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Wednesday, November 30, 2022

Heat wave scorches the Northeast, New York, Boston as temperatures skyrocket

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Remark

Brutal heat weighs on much of the United States this weekend, with nearly 96 million Americans sweltering under heat advisories or warnings and heat indices in the Northeast soaring in the triple digits.

Officials up and down the Interstate 95 corridor urged residents to hydrate and watch for signs of heat-related illness as people flocked to swimming pools and cooling centers for help in cities stretching from Boston to D.C.

More than 30 National Weather Service stations could approach or exceed record temperatures by Sunday, the NWS Weather Prediction Center said Friday. High humidity pushes heat indices — the temperature the air feels — above 100 degrees Fahrenheit, a reversal from the relatively temperate start of the Northeast to summer.

“The ‘Dog Days of Summer,'” said the Weather Prediction Center, “are undoubtedly here.”

the extreme heat, expected to continue until early next week, another warning sign that climate change is increasingly endangering what has traditionally been a time associated with relaxing summer vacations. Temperatures are rising, wildfires are becoming more severe and droughts are becoming more frequent — a striking change from previous generations, scientists say.

Summer in America is getting hotter, longer and more dangerous

In some cities, this weekend’s extreme heat caused major events to be changed due to safety concerns. The Boston Triathlon originally scheduled for Sunday was postponed to the end of August “due to the current heat emergency”. While the New York City triathlon and duathlon still take place on Sunday, organizers announced that they had shortened the competition’s cycling and running segments.

“The safety of our athletes and everyone in attendance is our top priority,” New York City triathlon organizers said.

New York officials turned public spaces into cooling centers and offered spray hoods for fire hydrants, which are intended to reduce the amount of water released when people open the hydrants to stay cool. The city’s weather station said the next two days would be the “hottest weekend of the year yet” in the area, warning that temperatures would soar into the 90s and could feel even higher.

If the New York heatwave continues through Monday, it would match a similar seven-day heatwave in 2013, when heat indices hit at least 95 degrees each day.

Boston was set to experience temperatures in the high 80s to high 90s Saturday, with “comfortable” humidity levels. But the weather service warned of more oppressive heat for Sunday, with heat index values ​​reaching 105 degrees.

Excessive heat can be dangerous, making it difficult for the body to cool itself and potentially causing a rapid pulse, nausea, or loss of consciousness. The unsafe temperatures are forcing people along the Atlantic coast to figure out how to protect themselves.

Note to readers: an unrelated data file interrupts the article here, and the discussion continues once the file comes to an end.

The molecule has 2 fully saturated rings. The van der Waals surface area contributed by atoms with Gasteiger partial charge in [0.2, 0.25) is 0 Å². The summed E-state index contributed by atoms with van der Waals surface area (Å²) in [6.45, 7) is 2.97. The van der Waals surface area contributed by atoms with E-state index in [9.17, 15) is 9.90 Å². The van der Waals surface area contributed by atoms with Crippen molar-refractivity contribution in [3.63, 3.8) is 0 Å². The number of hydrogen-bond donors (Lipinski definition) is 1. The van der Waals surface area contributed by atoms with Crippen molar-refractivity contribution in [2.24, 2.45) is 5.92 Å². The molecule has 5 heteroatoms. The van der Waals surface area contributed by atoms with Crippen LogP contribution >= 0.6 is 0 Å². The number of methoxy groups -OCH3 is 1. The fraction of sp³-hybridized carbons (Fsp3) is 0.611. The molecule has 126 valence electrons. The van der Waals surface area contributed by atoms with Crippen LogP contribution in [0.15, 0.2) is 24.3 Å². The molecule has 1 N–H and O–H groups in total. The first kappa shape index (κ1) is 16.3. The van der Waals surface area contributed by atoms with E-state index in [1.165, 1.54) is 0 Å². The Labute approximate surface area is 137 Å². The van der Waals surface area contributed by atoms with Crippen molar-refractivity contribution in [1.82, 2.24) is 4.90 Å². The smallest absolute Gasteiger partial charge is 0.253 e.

What extreme heat does to the human body?

Susan Driscoll, 58, said she started running earlier than usual to avoid the Boston heat. The photographer and personal trainer took a picture of the sunrise at Paul Revere Park on Saturday mornings.

“Miles have dropped and pace has dropped,” she said due to the heat, adding that she’s “listening to her body” this weekend.

“I didn’t have any races or anything on the agenda, thank goodness because I might have gone out to run it,” Driscoll said.

In Philadelphia, where the heat index could reach the low to mid 100s on Sundays, the fire brigade begged residents not to use fire hydrants cooling down — warning that opening the hydrants could damage them and nearby property and people. It encouraged residents to find public swimming pools and spray parks, instead of.

The District of Columbia is preparing for temperatures to potentially reach triple digits for the first time since 2016. Temperatures there already felt like the mid-90s on Saturday morning and continued to rise, The Washington Post’s Capital Weather Gang reported. In response, the city has extended the hours of public swimming pools, opened cooling centers and expanded the number of beds in the homeless shelters to provide people with a cool place to sleep.

The heat wave is especially challenging for some residents of the Northeast, where air conditioning isn’t as ubiquitous as it is in other parts of the country.

Lauren Kinsley said she’s been working from her Manhattan home for the past few days to avoid the heat.

“I only have one air conditioner in my apartment — one window unit — but I try to keep costs down,” says Kinsley, 32, who works in fundraising. “So it’s just been sweltering in my apartment all week, and at this point I was just going out to get coffee. And I came back soaked.”

Kinsley said she plans to go to “Mrs. Harris Goes to Paris’ in a movie theater this weekend, in part because it means she’ll be in an air-conditioned room.

“But you have to brave the heat to get there,” she said, adding that she’s holding off shopping until the weather cools down.


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